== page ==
Posted on July 26, 2013 at 8:25 am
Sammy_D
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09/10/2011
Sammy_D

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This is so interesting, thanks for sharing Lorna! I totally see where this is coming from and completely agree with some of it. I definitely chose not to be given away for that very reason, I'm not property! That is also why I hyphenated my name, I wanted to show that I'm not just becoming his wife, he's also becoming my husband - we are joining our lives together equally.
But I see no reason to give up 'traditional' wedding elements like the veil or white dress if that's what the bride wants. At some point you have to step back and look at the wedding from a modern perspective and think about the things that make the day special and unlike any other day you will ever have in your life...the dress and attendants and all the other pieces of the wedding day may have had their origins historically in societies that we don't understand or agree with now, but they have evolved to become something else entirely.
I guess what I'm saying is that a white wedding dress doesn't mean what it uses to anymore, and your wedding is all about what you make it and what you want!
Posted on July 26, 2013 at 8:44 am
wiwiandyaya
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11/01/2013
wiwiandyaya

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I agree with Sam, I've been noticing more and more brides going the non-traditional way. Especially with dress color! I've heard of brides in black! It all depends on each bride and her family values.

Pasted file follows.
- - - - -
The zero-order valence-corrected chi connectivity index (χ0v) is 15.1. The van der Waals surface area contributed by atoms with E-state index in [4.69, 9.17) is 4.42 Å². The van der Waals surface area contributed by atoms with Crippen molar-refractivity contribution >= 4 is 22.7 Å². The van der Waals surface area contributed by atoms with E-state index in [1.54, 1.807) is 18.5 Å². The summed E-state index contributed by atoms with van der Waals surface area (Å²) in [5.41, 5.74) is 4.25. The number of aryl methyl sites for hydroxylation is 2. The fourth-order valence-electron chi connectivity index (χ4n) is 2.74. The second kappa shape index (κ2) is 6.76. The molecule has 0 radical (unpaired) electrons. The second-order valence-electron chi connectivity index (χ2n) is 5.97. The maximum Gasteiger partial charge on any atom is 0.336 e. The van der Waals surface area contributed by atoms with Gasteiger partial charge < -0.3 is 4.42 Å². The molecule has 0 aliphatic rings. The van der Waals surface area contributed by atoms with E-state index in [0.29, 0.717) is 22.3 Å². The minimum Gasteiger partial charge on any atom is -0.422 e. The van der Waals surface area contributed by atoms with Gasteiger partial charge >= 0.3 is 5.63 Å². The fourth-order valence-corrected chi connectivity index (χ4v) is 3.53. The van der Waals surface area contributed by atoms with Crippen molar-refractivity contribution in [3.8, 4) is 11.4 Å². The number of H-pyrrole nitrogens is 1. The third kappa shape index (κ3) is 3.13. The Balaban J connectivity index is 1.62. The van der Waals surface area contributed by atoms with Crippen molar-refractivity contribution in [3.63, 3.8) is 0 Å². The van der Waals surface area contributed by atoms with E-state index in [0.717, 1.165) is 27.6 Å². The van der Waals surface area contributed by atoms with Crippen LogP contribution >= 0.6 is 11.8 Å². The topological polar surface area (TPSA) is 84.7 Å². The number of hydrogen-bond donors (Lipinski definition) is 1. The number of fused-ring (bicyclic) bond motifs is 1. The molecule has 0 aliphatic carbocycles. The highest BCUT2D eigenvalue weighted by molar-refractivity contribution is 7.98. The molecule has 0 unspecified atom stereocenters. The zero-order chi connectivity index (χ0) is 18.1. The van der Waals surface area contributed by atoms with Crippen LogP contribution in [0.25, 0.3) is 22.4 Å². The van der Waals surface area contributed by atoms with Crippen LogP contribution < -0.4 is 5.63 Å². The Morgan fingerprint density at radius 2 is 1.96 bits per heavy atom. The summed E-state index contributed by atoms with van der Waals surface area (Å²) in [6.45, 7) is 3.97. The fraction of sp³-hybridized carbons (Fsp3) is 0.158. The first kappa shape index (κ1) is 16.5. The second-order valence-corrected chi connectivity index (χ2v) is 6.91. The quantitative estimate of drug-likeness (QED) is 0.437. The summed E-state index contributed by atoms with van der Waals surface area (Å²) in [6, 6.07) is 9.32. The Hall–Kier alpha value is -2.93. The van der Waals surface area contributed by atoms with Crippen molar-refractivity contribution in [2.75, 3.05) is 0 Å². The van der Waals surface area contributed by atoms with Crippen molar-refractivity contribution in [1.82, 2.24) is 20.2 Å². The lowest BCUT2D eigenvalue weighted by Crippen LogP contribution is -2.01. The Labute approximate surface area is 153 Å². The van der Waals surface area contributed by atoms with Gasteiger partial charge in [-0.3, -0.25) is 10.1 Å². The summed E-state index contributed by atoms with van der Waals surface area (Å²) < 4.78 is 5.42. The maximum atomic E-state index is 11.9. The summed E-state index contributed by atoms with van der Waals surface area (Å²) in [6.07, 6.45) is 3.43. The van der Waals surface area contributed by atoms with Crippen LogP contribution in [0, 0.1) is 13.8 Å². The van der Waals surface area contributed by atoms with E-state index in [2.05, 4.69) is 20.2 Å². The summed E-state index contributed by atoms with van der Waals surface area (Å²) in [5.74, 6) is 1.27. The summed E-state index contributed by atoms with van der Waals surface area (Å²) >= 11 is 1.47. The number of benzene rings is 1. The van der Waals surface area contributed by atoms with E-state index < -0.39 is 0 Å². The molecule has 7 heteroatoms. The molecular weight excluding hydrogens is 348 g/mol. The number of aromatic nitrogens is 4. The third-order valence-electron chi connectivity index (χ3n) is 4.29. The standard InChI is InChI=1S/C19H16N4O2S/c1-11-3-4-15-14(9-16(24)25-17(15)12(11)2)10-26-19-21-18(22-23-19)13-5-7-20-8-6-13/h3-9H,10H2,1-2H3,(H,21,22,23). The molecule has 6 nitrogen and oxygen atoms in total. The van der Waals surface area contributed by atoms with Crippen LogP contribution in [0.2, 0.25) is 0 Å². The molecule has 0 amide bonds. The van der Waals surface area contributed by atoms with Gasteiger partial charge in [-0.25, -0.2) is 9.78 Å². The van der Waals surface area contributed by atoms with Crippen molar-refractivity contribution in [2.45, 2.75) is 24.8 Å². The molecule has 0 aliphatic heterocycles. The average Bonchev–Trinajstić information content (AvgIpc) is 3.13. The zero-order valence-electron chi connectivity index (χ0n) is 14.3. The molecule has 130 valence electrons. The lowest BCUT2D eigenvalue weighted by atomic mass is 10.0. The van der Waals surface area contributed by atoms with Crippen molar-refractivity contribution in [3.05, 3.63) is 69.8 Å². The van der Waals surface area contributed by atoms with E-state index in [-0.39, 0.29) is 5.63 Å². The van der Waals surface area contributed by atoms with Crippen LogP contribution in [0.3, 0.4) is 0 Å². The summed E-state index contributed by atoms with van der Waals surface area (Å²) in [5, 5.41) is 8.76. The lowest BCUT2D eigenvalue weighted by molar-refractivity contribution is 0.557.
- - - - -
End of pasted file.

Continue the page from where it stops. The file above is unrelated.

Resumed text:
I too will be keeping my last name. 

Posted on July 26, 2013 at 9:34 am
Eurestruly
1
09/07/2013
Eurestruly

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The way I see it, the "giving away" part isn't about property. It's about the most important man in your life (your father) honoring you by walking with you to begin your life with the other most important man in your life (your husband). The two men who cherish you, adore you, think you hung the moon, and the men who will lay down their lives for you. It does nothing to diminish your value or worth; in fact, I believe it shows their ultimate respect for you. I wish my Dad was still here to walk me down the aisle.


Changing your name also doesn't take away your sense of self, either. It's more convenient for having children, it's a bond that a family has.


I think all these traditions are wonderful ways to go about the ceremonial aspect of a marriage, but it doesn't have to make you feel like you're giving something up. The marriage part is much larger than the wedding and that is where we find the value in our selves and our relationship with a man.


Feminism is not in the things we do, the job we have, the clothes we wear, the name we choose. It's in how you see yourself.


Just an older lady's opinion who has been there and done that. I went on way too long. lol I should write a book! :-)

Posted on July 27, 2013 at 12:56 am
karenrose
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10/20/2013
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karenrose

This article is pretty impressive--very thorough in its explanations!  I am doing a lot of these things, like keeping my last name but adding FI's as a second last name (kind of like hyphenating, but without the hyphen).  I am still having my father walk me down the aisle, but because of Jewish tradition, my mother will be on my other side walking me too.  Also, FI's parents will be walking him down the aisle a little before me, so it's pretty even.


One thing that we are eliminating from the traditional Jewish ceremony for the sake of feminism is the ritual of the bride walking around the groom seven times.  I looked this up and Wikipedia said that it symbolizes that her life will now revolve around him!  FI is indifferent to this, so we glady removed it from our already long interfaith ceremony.

Posted on July 27, 2013 at 10:10 am